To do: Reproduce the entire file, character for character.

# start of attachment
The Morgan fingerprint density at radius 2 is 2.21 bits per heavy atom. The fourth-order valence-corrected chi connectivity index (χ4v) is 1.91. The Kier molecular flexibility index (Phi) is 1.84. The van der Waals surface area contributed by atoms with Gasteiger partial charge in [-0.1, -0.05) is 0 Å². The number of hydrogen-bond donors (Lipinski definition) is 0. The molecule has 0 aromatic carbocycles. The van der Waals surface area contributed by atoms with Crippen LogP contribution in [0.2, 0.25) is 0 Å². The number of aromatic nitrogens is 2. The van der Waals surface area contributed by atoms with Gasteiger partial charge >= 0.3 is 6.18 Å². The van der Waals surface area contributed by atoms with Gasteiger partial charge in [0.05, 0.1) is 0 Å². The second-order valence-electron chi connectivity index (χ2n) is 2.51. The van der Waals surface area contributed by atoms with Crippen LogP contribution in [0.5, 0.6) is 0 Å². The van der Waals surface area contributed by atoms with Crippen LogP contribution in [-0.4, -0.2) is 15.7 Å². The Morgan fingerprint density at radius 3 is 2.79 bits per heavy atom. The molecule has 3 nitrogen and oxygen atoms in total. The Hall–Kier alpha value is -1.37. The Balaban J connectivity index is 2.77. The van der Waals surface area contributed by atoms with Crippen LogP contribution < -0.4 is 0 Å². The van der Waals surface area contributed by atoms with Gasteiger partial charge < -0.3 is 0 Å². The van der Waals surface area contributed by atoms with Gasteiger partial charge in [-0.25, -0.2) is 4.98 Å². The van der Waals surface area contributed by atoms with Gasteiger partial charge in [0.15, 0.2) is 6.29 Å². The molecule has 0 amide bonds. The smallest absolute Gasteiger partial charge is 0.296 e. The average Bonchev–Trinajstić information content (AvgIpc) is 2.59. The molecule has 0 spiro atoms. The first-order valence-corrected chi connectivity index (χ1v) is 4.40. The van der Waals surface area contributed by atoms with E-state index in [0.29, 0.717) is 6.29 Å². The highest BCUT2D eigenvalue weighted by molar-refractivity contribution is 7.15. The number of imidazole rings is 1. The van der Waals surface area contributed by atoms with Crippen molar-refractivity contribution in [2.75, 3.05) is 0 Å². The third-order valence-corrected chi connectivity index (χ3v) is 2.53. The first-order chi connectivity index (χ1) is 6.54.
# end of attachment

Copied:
The Morgan fingerprint density at radius 2 is 2.21 bits per heavy atom. The fourth-order valence-corrected chi connectivity index (χ4v) is 1.91. The Kier molecular flexibility index (Phi) is 1.84. The van der Waals surface area contributed by atoms with Gasteiger partial charge in [-0.1, -0.05) is 0 Å². The number of hydrogen-bond donors (Lipinski definition) is 0. The molecule has 0 aromatic carbocycles. The van der Waals surface area contributed by atoms with Crippen LogP contribution in [0.2, 0.25) is 0 Å². The number of aromatic nitrogens is 2. The van der Waals surface area contributed by atoms with Gasteiger partial charge >= 0.3 is 6.18 Å². The van der Waals surface area contributed by atoms with Gasteiger partial charge in [0.05, 0.1) is 0 Å². The second-order valence-electron chi connectivity index (χ2n) is 2.51. The van der Waals surface area contributed by atoms with Crippen LogP contribution in [0.5, 0.6) is 0 Å². The van der Waals surface area contributed by atoms with Crippen LogP contribution in [-0.4, -0.2) is 15.7 Å². The Morgan fingerprint density at radius 3 is 2.79 bits per heavy atom. The molecule has 3 nitrogen and oxygen atoms in total. The Hall–Kier alpha value is -1.37. The Balaban J connectivity index is 2.77. The van der Waals surface area contributed by atoms with Crippen LogP contribution < -0.4 is 0 Å². The van der Waals surface area contributed by atoms with Gasteiger partial charge < -0.3 is 0 Å². The van der Waals surface area contributed by atoms with Gasteiger partial charge in [-0.25, -0.2) is 4.98 Å². The van der Waals surface area contributed by atoms with Gasteiger partial charge in [0.15, 0.2) is 6.29 Å². The molecule has 0 amide bonds. The smallest absolute Gasteiger partial charge is 0.296 e. The average Bonchev–Trinajstić information content (AvgIpc) is 2.59. The molecule has 0 spiro atoms. The first-order valence-corrected chi connectivity index (χ1v) is 4.40. The van der Waals surface area contributed by atoms with E-state index in [0.29, 0.717) is 6.29 Å². The highest BCUT2D eigenvalue weighted by molar-refractivity contribution is 7.15. The number of imidazole rings is 1. The van der Waals surface area contributed by atoms with Crippen molar-refractivity contribution in [2.75, 3.05) is 0 Å². The third-order valence-corrected chi connectivity index (χ3v) is 2.53. The first-order chi connectivity index (χ1) is 6.54.